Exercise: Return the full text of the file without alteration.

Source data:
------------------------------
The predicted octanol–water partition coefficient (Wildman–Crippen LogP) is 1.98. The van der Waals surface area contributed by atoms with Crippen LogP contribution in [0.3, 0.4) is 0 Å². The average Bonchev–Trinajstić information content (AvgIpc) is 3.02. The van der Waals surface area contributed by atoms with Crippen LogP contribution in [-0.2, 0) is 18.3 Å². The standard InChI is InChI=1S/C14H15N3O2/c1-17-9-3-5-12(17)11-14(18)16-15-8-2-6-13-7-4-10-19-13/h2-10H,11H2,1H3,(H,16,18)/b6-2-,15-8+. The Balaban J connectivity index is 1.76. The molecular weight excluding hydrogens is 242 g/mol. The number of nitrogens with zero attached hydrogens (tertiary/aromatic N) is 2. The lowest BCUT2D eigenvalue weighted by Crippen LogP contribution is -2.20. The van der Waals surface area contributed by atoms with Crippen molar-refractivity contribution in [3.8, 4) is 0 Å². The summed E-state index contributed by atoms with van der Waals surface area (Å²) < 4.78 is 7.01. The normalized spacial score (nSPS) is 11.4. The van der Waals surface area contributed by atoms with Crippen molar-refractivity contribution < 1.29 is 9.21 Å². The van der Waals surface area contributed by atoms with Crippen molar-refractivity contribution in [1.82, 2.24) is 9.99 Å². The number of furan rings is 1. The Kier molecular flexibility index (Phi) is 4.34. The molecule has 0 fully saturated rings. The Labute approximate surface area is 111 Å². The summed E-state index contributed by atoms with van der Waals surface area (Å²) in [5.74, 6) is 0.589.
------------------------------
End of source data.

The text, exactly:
The predicted octanol–water partition coefficient (Wildman–Crippen LogP) is 1.98. The van der Waals surface area contributed by atoms with Crippen LogP contribution in [0.3, 0.4) is 0 Å². The average Bonchev–Trinajstić information content (AvgIpc) is 3.02. The van der Waals surface area contributed by atoms with Crippen LogP contribution in [-0.2, 0) is 18.3 Å². The standard InChI is InChI=1S/C14H15N3O2/c1-17-9-3-5-12(17)11-14(18)16-15-8-2-6-13-7-4-10-19-13/h2-10H,11H2,1H3,(H,16,18)/b6-2-,15-8+. The Balaban J connectivity index is 1.76. The molecular weight excluding hydrogens is 242 g/mol. The number of nitrogens with zero attached hydrogens (tertiary/aromatic N) is 2. The lowest BCUT2D eigenvalue weighted by Crippen LogP contribution is -2.20. The van der Waals surface area contributed by atoms with Crippen molar-refractivity contribution in [3.8, 4) is 0 Å². The summed E-state index contributed by atoms with van der Waals surface area (Å²) < 4.78 is 7.01. The normalized spacial score (nSPS) is 11.4. The van der Waals surface area contributed by atoms with Crippen molar-refractivity contribution < 1.29 is 9.21 Å². The van der Waals surface area contributed by atoms with Crippen molar-refractivity contribution in [1.82, 2.24) is 9.99 Å². The number of furan rings is 1. The Kier molecular flexibility index (Phi) is 4.34. The molecule has 0 fully saturated rings. The Labute approximate surface area is 111 Å². The summed E-state index contributed by atoms with van der Waals surface area (Å²) in [5.74, 6) is 0.589.